I won't disagree that there's been quite a bit of design churn in the process, but that's not me just dropping whatever I have, screaming "ooh! Shiny!" and running to get another, brighter prize. The reasons for change have been (I think) well documented here, and IMHO there's always been a good technical reason for any new direction I've chosen to take. I've learnt a lot about the implications and technical details during the time I've been working on this, and the results of all that investigation have been the driving data behind the project's evolution.

 

As for 8 months (I make it just under 6, actually), there's no time-table on the project (well, not much of one, I do want to use that coupon from seeed) and I thought it was useful posting progress, warts and all, as it goes on - but if it's coming across as teasing, I'm fine going radio-silent and then announcing a fait-accompli when everything is up and running. As I said in post #5,

 

 

 

I'm well aware the project is ambitious, and to be honest I'd normally have tried to get a lot further with it before announcing it
 
If my current approach to documenting this isn't working for others, I'm fine changing that.
 
 
Simon.


#107 mytek OFFLINE  

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Posted Wed Aug 8, 2018 6:38 PM

It's fine by me, and it's how I'm planning on documenting my latest project with no actual endpoint specified.

 

It would be different if this was 1985, and you and I were an actual company, or Atari for that matter. And we started posting stuff about the next piece of gear we intended to produce. If this started to drag on, it would also start to get ugly responses from the consumers, which would be expected. Heck I even got pissed waiting for the 1450XLD to arrive, which never did. But that was then, and this is now. We are for the most part looking at a hobby project and it's journey. And thankfully you have decided to share this journey as it unfolds :) .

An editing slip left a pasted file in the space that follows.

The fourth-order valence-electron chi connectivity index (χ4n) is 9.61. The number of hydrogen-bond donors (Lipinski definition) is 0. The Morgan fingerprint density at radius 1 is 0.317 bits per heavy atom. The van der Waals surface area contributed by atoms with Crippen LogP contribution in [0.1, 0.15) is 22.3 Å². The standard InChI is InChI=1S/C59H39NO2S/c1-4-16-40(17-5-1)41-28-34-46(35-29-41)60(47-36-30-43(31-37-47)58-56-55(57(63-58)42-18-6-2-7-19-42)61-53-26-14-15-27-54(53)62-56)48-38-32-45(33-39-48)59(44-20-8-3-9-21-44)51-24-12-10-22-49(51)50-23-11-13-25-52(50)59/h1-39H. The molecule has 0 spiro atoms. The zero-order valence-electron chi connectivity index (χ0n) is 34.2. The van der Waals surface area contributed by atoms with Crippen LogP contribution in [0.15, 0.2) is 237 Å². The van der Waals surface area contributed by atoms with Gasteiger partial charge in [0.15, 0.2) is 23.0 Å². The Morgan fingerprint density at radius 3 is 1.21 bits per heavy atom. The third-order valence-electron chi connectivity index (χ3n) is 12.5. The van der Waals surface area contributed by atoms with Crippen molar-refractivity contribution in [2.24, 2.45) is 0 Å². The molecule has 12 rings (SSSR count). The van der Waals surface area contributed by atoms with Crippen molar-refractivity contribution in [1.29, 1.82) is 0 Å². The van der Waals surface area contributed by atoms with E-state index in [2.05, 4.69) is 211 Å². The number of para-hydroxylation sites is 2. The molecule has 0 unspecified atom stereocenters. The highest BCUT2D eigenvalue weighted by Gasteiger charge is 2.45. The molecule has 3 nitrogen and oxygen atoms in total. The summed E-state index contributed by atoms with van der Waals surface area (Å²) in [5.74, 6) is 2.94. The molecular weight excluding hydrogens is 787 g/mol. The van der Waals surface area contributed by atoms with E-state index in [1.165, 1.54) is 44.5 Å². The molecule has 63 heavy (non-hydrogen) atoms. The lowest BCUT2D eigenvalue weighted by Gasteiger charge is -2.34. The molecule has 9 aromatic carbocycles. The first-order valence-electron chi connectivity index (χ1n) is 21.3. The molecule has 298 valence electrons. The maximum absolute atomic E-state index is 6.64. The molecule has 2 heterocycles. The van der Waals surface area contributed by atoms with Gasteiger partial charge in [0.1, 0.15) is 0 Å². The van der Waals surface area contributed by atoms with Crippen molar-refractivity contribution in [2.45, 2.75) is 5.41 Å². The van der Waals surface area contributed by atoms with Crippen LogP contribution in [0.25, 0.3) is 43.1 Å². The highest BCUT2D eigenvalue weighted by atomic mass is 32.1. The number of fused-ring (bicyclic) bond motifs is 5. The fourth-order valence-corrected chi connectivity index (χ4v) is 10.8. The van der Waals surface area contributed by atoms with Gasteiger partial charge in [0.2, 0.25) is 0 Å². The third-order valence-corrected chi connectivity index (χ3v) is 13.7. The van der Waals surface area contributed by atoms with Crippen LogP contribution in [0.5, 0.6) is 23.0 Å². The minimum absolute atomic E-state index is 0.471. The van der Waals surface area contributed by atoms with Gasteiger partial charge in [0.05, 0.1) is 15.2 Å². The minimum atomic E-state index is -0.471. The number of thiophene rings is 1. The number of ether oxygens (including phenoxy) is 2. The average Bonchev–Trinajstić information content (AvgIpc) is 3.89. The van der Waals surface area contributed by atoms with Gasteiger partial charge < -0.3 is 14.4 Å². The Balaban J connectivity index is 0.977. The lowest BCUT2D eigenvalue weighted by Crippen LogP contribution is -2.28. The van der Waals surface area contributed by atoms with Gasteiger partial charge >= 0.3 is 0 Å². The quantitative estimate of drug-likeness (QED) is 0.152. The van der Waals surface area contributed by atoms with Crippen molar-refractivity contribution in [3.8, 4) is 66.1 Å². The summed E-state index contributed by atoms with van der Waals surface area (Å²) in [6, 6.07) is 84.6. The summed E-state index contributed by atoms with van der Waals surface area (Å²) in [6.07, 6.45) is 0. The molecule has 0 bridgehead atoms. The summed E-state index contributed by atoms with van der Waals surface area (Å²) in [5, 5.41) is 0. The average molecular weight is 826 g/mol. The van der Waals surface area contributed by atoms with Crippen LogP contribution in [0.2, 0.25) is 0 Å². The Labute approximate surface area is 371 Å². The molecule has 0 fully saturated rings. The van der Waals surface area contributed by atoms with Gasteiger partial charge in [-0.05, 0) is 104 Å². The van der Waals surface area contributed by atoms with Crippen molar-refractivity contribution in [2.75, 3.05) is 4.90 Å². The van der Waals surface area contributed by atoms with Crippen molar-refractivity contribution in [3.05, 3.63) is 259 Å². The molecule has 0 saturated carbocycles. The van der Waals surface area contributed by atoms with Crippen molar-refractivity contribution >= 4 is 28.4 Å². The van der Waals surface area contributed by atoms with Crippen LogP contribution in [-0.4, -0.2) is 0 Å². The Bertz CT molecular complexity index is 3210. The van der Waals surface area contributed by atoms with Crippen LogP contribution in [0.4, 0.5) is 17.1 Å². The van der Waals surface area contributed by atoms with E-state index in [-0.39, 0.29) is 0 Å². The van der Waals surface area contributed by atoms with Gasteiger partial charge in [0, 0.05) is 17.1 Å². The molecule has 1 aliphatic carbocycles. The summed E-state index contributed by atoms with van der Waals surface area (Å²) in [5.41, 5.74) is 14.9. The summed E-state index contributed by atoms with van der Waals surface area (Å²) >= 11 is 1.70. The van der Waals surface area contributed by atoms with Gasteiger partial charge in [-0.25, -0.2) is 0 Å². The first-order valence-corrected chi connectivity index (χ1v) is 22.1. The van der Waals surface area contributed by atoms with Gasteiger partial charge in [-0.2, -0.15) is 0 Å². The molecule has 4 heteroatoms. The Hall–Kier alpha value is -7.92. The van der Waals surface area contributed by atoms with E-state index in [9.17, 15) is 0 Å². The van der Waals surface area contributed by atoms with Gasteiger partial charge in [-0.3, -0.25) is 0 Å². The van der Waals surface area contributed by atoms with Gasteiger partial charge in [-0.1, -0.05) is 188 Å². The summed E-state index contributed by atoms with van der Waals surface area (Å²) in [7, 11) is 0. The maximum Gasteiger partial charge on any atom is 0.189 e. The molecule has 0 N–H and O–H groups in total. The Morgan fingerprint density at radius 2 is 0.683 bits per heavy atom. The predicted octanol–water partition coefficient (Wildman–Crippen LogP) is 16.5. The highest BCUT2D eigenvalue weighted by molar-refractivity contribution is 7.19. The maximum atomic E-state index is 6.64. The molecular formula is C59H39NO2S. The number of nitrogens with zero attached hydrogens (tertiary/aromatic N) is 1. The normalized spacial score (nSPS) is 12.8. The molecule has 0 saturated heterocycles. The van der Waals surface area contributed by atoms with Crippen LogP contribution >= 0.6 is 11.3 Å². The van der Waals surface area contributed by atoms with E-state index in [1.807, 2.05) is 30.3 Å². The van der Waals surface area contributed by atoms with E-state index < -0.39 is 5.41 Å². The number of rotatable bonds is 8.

#108 _The Doctor__ OFFLINE  

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Posted Wed Aug 8, 2018 10:05 PM

I don't think everyone grasped this is much more than an expansion bus slot box, and there may be those who are thinking about their own project/ideas and don't have the full scope of what you're doing and the possibilities of it in their minds....

 

Good thing this is your project! Keep rolling with it! Each piece tackled and revised until it settles. I think you've got great ideas and the twists and turns will only help the project.



#109 Dropcheck OFFLINE  

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Posted Thu Aug 9, 2018 2:31 PM

I stand corrected on the length of time.  It has only been about six months.  :)

 

I really do hope that you continue this project.  I would like to see it completed.  I am cheering for that.  :)

 

But I believe you need to do the prototyping with a basic board and feature set up and running first,  then work forward to a finished system based on the foundation and knowledge you've built up in the process.   That allows you to work out the kinks in the basic system, before you start putting layer upon layer of complexity on top.

 

Trying to start at the end with a finished product and working your way backwards assumes you won't have any hardware gotchas along the way.  You might not.  I just don't like to assume.

 

Hey, I know I'm the bad guy in this.  So be it.  Anyway... good luck. :)



#110 Spaced Cowboy OFFLINE  

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Posted Fri Aug 10, 2018 11:12 PM